March 25, 3008, 2008 -- More chic than cheap. That might be the new motto of Motel 6, which aims to redefine what it means to stay in an inexpensive roadside motel. Think flat-screen TVs, granite bathroom countertops and other amenities not commonly associated with budget chains.
And don't be surprised to see low-price competitors do likewise. At least two, Super 8 and Red Roof Inns, have similar plans in the works.
CEO Olivier Poirot says Motel 6's first major makeover in a dozen years is not designed to alter its basic appeal — or price. The chain has grown over 45 years by promising highway travelers a clean room, free morning coffee and HBO at a low rate. Despite looking more upscale, Motel 6 will continue its low-rate strategy; cost of an average room last year was $45.26.
"The idea was: How can we pack more value into the customer without changing positioning?" he says.
Gone will be the busy, vividly colored bedspread. Bedding in sophisticated tones such as cinnamon or olive will complement an accent wall. In the new bathroom, a white vessel sink will set atop black granite. Room carpets will be replaced by wood-look flooring, and new, contemporary furnishings will resemble something from the pages of a West Elm or IKEA catalog.
The plan also puts Motel 6 on track to become the first economy chain to feature 32-inch flat-screen TVs, Poirot says. Guests will be able to plug in their laptops or MP3 players, and they'll have Wi-Fi access at every hotel.
Poirot expects the flat-screen TVs will be "a revolution" in the budget-hotel category. A major competitor, Super 8, operated by Wyndham Worldwide, will "strongly urge" franchisees to buy flat-screen TVs as they upgrade properties and build new hotels with a stylish, "retro-hip feel," says John Valletta of Super 8 Worldwide.
Red Roof Inns has similar plans. Its next-generation rooms also will have a clean, modern look with minimalist bedding, granite counters, wood-look floors and 32-inch flat-screen TVs. The first of the new Red Roofs is expected to open this year in Columbus, Ohio.
The makeover plan at Motel 6 comes as the chain continues to retain strong brand recognition and as the hotel industry responds to changing customer tastes, says Bjorn Hanson, chief lodging consultant at PricewaterhouseCoopers.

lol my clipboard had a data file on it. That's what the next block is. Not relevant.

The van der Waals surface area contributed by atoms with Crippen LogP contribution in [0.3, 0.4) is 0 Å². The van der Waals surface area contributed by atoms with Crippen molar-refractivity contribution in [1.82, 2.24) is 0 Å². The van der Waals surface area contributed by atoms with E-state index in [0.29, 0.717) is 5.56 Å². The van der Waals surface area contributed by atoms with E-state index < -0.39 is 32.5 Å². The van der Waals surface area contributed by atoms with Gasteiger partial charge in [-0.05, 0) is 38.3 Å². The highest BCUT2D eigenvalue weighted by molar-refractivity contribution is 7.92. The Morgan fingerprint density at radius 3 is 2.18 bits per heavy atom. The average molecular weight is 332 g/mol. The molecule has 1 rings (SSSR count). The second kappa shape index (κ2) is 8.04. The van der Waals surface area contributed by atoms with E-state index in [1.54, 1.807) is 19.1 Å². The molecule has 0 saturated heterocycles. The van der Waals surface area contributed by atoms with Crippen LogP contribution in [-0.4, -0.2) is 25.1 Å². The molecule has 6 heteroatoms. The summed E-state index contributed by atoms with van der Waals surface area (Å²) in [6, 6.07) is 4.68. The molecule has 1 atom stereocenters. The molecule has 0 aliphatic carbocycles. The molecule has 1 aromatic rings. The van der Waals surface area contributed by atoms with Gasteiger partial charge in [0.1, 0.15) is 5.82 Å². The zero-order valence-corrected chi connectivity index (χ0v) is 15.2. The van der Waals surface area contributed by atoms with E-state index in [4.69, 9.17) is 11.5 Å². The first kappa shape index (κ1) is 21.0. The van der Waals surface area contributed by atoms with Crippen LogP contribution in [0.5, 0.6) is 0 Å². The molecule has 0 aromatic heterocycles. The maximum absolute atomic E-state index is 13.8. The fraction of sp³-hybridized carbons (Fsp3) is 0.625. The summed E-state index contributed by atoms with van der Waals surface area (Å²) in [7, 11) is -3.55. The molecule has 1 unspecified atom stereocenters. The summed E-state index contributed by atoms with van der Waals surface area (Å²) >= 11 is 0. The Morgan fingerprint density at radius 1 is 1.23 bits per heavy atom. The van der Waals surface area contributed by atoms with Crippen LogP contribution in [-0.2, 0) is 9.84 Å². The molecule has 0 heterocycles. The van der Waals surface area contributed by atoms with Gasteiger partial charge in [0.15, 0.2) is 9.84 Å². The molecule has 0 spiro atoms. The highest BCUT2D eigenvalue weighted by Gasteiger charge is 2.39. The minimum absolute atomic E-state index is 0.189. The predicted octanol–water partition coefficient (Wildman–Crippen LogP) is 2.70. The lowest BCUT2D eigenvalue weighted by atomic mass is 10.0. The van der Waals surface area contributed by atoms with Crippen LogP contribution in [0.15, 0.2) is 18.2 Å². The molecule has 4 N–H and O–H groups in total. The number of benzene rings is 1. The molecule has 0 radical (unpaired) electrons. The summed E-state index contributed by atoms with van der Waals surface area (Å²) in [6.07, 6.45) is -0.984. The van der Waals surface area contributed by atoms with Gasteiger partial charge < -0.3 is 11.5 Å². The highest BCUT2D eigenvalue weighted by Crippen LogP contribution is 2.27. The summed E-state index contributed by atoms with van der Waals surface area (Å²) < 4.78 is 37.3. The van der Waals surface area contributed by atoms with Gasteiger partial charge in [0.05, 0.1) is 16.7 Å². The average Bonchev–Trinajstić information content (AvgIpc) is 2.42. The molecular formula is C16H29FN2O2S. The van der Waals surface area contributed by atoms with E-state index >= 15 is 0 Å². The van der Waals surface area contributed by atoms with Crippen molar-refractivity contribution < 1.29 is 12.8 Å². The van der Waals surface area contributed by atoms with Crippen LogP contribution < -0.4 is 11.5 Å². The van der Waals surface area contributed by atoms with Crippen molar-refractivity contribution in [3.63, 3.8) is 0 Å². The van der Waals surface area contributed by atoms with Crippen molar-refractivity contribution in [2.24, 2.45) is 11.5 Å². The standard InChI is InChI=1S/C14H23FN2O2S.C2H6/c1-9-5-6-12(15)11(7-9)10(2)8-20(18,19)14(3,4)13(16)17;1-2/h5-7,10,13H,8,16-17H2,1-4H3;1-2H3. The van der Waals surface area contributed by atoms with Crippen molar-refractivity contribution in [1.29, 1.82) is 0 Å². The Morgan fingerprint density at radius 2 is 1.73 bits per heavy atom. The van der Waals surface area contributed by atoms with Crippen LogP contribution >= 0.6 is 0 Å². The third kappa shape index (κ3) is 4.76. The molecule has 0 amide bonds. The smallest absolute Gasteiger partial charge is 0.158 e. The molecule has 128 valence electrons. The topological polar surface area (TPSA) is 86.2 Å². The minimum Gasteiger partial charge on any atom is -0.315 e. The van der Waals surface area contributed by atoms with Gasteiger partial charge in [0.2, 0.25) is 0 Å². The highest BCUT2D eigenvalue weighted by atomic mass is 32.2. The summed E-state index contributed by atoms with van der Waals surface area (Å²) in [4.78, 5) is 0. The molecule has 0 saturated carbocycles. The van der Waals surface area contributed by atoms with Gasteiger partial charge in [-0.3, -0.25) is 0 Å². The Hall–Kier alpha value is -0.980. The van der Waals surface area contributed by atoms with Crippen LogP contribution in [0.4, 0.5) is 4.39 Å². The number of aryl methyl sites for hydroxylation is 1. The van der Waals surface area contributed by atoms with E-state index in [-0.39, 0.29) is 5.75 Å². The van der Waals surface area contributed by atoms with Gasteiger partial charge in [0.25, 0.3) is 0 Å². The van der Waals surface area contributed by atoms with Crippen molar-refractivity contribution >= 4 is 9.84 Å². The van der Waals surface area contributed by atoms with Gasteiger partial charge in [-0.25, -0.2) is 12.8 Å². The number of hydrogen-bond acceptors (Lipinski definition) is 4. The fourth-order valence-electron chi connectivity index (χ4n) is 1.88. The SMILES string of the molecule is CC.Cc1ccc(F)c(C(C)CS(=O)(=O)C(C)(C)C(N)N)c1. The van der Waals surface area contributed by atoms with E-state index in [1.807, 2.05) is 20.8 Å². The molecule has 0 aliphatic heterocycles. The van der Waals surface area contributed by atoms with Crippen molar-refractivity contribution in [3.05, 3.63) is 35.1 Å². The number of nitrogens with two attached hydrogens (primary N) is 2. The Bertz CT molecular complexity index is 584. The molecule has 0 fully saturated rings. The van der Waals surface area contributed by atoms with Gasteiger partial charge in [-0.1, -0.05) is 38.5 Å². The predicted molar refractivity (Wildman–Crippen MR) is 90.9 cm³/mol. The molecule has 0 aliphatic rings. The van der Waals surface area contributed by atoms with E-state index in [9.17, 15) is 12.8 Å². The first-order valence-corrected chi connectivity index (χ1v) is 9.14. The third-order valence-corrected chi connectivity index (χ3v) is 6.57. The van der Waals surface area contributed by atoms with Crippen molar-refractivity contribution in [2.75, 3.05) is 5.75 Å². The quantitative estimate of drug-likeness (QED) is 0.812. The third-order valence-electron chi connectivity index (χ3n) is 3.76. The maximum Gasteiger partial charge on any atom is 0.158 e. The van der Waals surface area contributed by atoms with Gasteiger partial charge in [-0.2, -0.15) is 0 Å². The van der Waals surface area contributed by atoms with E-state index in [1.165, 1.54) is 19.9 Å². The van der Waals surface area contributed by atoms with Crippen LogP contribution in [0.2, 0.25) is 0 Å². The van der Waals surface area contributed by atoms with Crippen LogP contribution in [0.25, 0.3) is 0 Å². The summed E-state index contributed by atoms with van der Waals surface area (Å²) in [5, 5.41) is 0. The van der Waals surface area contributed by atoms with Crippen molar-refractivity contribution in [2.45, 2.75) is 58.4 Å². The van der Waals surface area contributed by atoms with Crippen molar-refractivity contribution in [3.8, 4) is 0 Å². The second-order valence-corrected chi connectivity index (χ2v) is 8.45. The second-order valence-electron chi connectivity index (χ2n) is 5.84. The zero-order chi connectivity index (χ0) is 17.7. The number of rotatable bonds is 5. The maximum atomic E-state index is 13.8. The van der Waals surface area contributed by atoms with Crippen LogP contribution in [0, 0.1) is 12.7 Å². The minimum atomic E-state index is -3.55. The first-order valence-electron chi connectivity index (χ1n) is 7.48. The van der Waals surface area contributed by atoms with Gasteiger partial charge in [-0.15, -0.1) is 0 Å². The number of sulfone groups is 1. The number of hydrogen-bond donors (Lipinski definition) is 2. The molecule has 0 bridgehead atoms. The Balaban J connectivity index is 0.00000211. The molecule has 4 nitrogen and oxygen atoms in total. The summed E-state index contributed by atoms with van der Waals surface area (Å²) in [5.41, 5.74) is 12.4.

"There have been 38 new-brand introductions in the last 38 months for the U.S., and many of (them) are appealing to economy-oriented travelers and younger travelers," he says. "Things like flat-screen TVs, wireless connectivity and clever design features appeal to those types of travelers."
W.L. "Bill" Sisson, a hotel developer who owns an extended-stay sister to Motel 6 called Studio 6 in McAllen, Texas, agrees. "When you go into this room, it's not going to be your typical Motel 6 room. It's cutting-edge. They basically reinvented themselves."
Accor, the French lodging giant that also owns the upscale Sofitel brand, bought the Dallas-based Motel 6 chain in 1990 and also runs Studio 6. Since the purchase, the Motel 6 chain has grown from 550 to about 960 properties.
Poirot hopes to build about 240 additional Motel 6s by 2010 with the first in the Dallas-Fort Worth area next year. Existing motels will start refurbishing as soon as this summer, he says.
Not all changes will be overnight.
Harshad Patel, a developer in Los Angeles, says he doesn't expect to convert the first of his four Motel 6s until late 2009 at the earliest. When he does, he'll first upgrade his highest-profile property: a Motel 6 in Hollywood that fetches $65 to $79 a night and is often 90% occupied.
Travelers appear split on the plan.
"I don't think they'd get a new following," says David Conerly of Boston, an occasional guest. "Motel 6's appeal is based upon price."
But Ken Bailey of Grand Prairie, Texas, who stays more often, thinks flat-screen TVs, Wi-Fi and other amenities will broaden appeal. "They may not be for everyone," he says, "but I would rather pay $39 to $59 instead of $150 and up when all I need is a clean room."